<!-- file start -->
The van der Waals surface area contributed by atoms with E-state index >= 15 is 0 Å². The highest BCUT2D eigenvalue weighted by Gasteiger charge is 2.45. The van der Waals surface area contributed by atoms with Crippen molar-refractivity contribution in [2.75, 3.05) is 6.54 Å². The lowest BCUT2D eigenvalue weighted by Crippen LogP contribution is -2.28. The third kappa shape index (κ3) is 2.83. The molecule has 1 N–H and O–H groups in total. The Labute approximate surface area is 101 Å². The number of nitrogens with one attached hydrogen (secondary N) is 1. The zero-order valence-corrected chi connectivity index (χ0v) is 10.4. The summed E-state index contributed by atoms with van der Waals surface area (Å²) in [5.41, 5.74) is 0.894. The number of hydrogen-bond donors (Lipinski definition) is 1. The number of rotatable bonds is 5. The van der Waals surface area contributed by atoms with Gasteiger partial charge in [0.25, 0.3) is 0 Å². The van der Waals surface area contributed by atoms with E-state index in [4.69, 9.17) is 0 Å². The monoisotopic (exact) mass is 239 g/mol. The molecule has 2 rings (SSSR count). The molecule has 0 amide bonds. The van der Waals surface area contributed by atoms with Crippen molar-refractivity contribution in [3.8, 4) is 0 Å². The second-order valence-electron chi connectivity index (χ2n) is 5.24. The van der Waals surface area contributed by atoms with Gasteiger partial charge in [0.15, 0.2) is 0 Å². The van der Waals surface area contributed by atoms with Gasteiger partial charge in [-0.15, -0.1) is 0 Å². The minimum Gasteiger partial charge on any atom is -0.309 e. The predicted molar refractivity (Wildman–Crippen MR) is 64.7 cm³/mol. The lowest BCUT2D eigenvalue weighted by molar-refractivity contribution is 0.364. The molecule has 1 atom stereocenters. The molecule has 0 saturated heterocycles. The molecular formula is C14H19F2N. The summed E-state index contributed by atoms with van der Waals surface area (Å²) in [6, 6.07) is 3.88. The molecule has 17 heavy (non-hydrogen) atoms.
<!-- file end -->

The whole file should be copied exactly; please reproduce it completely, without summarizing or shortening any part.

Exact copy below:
The van der Waals surface area contributed by atoms with E-state index >= 15 is 0 Å². The highest BCUT2D eigenvalue weighted by Gasteiger charge is 2.45. The van der Waals surface area contributed by atoms with Crippen molar-refractivity contribution in [2.75, 3.05) is 6.54 Å². The lowest BCUT2D eigenvalue weighted by Crippen LogP contribution is -2.28. The third kappa shape index (κ3) is 2.83. The molecule has 1 N–H and O–H groups in total. The Labute approximate surface area is 101 Å². The number of nitrogens with one attached hydrogen (secondary N) is 1. The zero-order valence-corrected chi connectivity index (χ0v) is 10.4. The summed E-state index contributed by atoms with van der Waals surface area (Å²) in [5.41, 5.74) is 0.894. The number of hydrogen-bond donors (Lipinski definition) is 1. The number of rotatable bonds is 5. The van der Waals surface area contributed by atoms with Gasteiger partial charge in [0.25, 0.3) is 0 Å². The van der Waals surface area contributed by atoms with E-state index in [4.69, 9.17) is 0 Å². The monoisotopic (exact) mass is 239 g/mol. The molecule has 2 rings (SSSR count). The molecule has 0 amide bonds. The van der Waals surface area contributed by atoms with Crippen molar-refractivity contribution in [3.8, 4) is 0 Å². The second-order valence-electron chi connectivity index (χ2n) is 5.24. The van der Waals surface area contributed by atoms with Gasteiger partial charge in [0.15, 0.2) is 0 Å². The van der Waals surface area contributed by atoms with Gasteiger partial charge in [-0.15, -0.1) is 0 Å². The minimum Gasteiger partial charge on any atom is -0.309 e. The predicted molar refractivity (Wildman–Crippen MR) is 64.7 cm³/mol. The lowest BCUT2D eigenvalue weighted by molar-refractivity contribution is 0.364. The molecule has 1 atom stereocenters. The molecule has 0 saturated heterocycles. The molecular formula is C14H19F2N. The summed E-state index contributed by atoms with van der Waals surface area (Å²) in [6, 6.07) is 3.88. The molecule has 17 heavy (non-hydrogen) atoms.